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Oral miltefosine treatment in children with mild to moderate Indian visceral leishmaniasis.
Pediatr Infect Dis J. 2003 May; 22(5):434-8.PI

Abstract

BACKGROUND

Miltefosine is the first oral drug with demonstrable success in treating visceral leishmaniasis in adults. Because approximately one-half of the visceral leishmaniasis patients worldwide are children, we performed a Phase I/II dose ranging study in the pediatric population in India.

METHODS

Thirty-nine (39) children (defined as < 12 years of age) with visceral leishmaniasis demonstrated by parasites in splenic aspirates, were treated with oral miltefosine daily for 28 days: 21 patients received 1.5 mg/kg/day (Group A); and 18 patients received 2.5 mg/kg/day (Group B). About one-half of these children had failed prior antileishmanial treatment.

RESULTS

All patients were parasitologically negative and symptomatically improved by the end of therapy on Day 28 of therapy; the initial parasitologic cure rate was 100%. Two patients in each treatment group relapsed with fever, splenomegaly and parasite-positive splenic aspirates by the end of the 6-month follow-up. The per protocol final clinical cure rate was 19 of 21 = 90% in Group A and 15 of 17 = 88% in Group B. Miltefosine was well-tolerated. As per the adult experience, gastrointestinal adverse events were seen: 33 and 39% of children experienced vomiting and 5 and 17% experienced diarrhea in Groups A and B, respectively, but all episodes were mild to moderate in severity and commonly lasted <1 day without symptomatic treatment.

CONCLUSION

Oral miltefosine was safe and approximately 90% effective in this initial clinical trial of childhood visceral leishmaniasis.

Authors+Show Affiliations

Institutes of Medical Sciences, Banaras Hindu University, 6 SK Gupta Nagar, Varanasi 221005, India. Shyams@sancharnet.inNo affiliation info availableNo affiliation info availableNo affiliation info availableNo affiliation info availableNo affiliation info available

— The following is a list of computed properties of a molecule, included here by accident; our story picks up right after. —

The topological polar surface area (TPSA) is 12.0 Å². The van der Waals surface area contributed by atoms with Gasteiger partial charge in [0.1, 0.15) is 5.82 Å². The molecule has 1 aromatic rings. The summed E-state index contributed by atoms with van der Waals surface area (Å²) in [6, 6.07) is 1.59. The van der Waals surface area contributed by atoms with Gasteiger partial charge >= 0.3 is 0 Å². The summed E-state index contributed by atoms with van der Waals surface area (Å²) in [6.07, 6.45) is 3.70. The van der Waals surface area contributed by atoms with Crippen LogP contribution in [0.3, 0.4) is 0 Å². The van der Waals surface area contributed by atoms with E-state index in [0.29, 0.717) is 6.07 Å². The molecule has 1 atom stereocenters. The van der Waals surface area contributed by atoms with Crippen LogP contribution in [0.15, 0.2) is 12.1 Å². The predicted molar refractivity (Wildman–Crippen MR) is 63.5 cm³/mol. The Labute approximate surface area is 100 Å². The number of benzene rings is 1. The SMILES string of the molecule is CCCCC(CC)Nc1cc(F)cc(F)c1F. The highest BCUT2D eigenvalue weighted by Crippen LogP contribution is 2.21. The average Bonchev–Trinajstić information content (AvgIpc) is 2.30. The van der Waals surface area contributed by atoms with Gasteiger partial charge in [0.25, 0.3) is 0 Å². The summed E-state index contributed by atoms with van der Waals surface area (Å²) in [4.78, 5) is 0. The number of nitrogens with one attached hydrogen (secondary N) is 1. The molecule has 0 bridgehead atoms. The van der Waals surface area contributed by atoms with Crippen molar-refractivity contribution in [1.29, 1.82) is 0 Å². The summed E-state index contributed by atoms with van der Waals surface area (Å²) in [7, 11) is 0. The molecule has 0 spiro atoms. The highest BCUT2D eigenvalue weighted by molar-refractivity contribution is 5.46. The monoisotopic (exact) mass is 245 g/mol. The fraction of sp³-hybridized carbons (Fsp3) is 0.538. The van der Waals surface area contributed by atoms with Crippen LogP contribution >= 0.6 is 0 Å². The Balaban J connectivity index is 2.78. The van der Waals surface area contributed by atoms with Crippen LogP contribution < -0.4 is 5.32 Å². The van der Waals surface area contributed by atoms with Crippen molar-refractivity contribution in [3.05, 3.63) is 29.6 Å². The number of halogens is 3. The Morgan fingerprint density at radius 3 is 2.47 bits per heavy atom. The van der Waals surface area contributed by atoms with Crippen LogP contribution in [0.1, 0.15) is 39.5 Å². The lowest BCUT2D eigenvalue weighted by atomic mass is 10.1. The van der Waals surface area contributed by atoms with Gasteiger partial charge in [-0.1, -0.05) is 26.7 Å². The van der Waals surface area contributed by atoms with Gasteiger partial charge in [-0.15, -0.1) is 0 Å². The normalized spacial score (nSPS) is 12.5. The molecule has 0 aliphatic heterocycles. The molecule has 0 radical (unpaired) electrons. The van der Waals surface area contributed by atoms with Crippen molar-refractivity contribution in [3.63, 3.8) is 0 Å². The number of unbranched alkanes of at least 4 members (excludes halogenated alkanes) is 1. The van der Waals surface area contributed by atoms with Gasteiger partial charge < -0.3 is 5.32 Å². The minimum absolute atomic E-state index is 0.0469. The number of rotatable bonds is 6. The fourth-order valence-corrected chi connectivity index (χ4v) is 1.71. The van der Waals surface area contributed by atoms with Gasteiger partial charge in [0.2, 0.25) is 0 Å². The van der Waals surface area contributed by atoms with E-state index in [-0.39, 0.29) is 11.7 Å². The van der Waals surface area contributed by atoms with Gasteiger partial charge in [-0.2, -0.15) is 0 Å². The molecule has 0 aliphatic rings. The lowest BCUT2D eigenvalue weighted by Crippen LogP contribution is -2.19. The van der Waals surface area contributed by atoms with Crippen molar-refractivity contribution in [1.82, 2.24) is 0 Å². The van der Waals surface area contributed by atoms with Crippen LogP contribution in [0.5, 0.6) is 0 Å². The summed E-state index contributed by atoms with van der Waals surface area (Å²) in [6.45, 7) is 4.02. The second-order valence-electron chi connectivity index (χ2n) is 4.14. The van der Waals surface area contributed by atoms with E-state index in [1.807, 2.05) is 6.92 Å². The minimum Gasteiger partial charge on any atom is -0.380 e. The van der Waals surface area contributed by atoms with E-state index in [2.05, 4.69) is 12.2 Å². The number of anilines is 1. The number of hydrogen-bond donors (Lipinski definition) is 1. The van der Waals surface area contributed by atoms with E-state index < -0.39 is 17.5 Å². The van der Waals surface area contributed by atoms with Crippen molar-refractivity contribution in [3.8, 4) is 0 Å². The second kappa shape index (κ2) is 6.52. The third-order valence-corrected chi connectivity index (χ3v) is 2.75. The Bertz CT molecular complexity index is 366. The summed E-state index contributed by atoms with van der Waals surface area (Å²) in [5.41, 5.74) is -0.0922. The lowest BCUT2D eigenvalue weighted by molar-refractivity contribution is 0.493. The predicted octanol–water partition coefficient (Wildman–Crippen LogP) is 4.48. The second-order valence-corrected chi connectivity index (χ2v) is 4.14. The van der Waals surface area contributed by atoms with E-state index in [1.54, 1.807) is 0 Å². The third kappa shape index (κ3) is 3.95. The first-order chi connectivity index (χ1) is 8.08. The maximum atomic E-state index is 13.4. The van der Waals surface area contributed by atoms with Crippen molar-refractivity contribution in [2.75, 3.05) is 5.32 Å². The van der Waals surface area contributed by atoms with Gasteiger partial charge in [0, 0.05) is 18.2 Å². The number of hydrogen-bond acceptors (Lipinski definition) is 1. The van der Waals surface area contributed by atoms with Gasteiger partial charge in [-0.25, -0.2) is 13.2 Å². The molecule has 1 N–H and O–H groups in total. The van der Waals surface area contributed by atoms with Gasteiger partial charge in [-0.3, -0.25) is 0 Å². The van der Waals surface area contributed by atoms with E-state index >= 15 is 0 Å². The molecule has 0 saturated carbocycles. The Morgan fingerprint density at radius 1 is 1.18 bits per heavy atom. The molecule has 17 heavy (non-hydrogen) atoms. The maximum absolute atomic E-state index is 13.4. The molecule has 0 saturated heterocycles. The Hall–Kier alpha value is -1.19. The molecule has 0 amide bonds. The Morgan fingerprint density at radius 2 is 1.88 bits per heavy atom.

Pub Type(s)

Clinical Trial
Clinical Trial, Phase I
Clinical Trial, Phase II
Journal Article
Research Support, Non-U.S. Gov't

Language

eng

PubMed ID

12792385

Citation

Sundar, Shyam, et al. "Oral Miltefosine Treatment in Children With Mild to Moderate Indian Visceral Leishmaniasis." The Pediatric Infectious Disease Journal, vol. 22, no. 5, 2003, pp. 434-8.
Sundar S, Jha TK, Sindermann H, et al. Oral miltefosine treatment in children with mild to moderate Indian visceral leishmaniasis. Pediatr Infect Dis J. 2003;22(5):434-8.
Sundar, S., Jha, T. K., Sindermann, H., Junge, K., Bachmann, P., & Berman, J. (2003). Oral miltefosine treatment in children with mild to moderate Indian visceral leishmaniasis. The Pediatric Infectious Disease Journal, 22(5), 434-8.
Sundar S, et al. Oral Miltefosine Treatment in Children With Mild to Moderate Indian Visceral Leishmaniasis. Pediatr Infect Dis J. 2003;22(5):434-8. PubMed PMID: 12792385.
* Article titles in AMA citation format should be in sentence-case
TY - JOUR T1 - Oral miltefosine treatment in children with mild to moderate Indian visceral leishmaniasis. AU - Sundar,Shyam, AU - Jha,T K, AU - Sindermann,Herbert, AU - Junge,Klaus, AU - Bachmann,Peter, AU - Berman,Jonathan, PY - 2003/6/7/pubmed PY - 2003/7/30/medline PY - 2003/6/7/entrez SP - 434 EP - 8 JF - The Pediatric infectious disease journal JO - Pediatr Infect Dis J VL - 22 IS - 5 N2 - BACKGROUND: Miltefosine is the first oral drug with demonstrable success in treating visceral leishmaniasis in adults. Because approximately one-half of the visceral leishmaniasis patients worldwide are children, we performed a Phase I/II dose ranging study in the pediatric population in India. METHODS: Thirty-nine (39) children (defined as < 12 years of age) with visceral leishmaniasis demonstrated by parasites in splenic aspirates, were treated with oral miltefosine daily for 28 days: 21 patients received 1.5 mg/kg/day (Group A); and 18 patients received 2.5 mg/kg/day (Group B). About one-half of these children had failed prior antileishmanial treatment. RESULTS: All patients were parasitologically negative and symptomatically improved by the end of therapy on Day 28 of therapy; the initial parasitologic cure rate was 100%. Two patients in each treatment group relapsed with fever, splenomegaly and parasite-positive splenic aspirates by the end of the 6-month follow-up. The per protocol final clinical cure rate was 19 of 21 = 90% in Group A and 15 of 17 = 88% in Group B. Miltefosine was well-tolerated. As per the adult experience, gastrointestinal adverse events were seen: 33 and 39% of children experienced vomiting and 5 and 17% experienced diarrhea in Groups A and B, respectively, but all episodes were mild to moderate in severity and commonly lasted <1 day without symptomatic treatment. CONCLUSION: Oral miltefosine was safe and approximately 90% effective in this initial clinical trial of childhood visceral leishmaniasis. SN - 0891-3668 UR - https://www.unboundmedicine.com/medline/citation/12792385/Oral_miltefosine_treatment_in_children_with_mild_to_moderate_Indian_visceral_leishmaniasis_ L2 - https://doi.org/10.1097/01.inf.0000066877.72624.cb DB - PRIME DP - Unbound Medicine ER -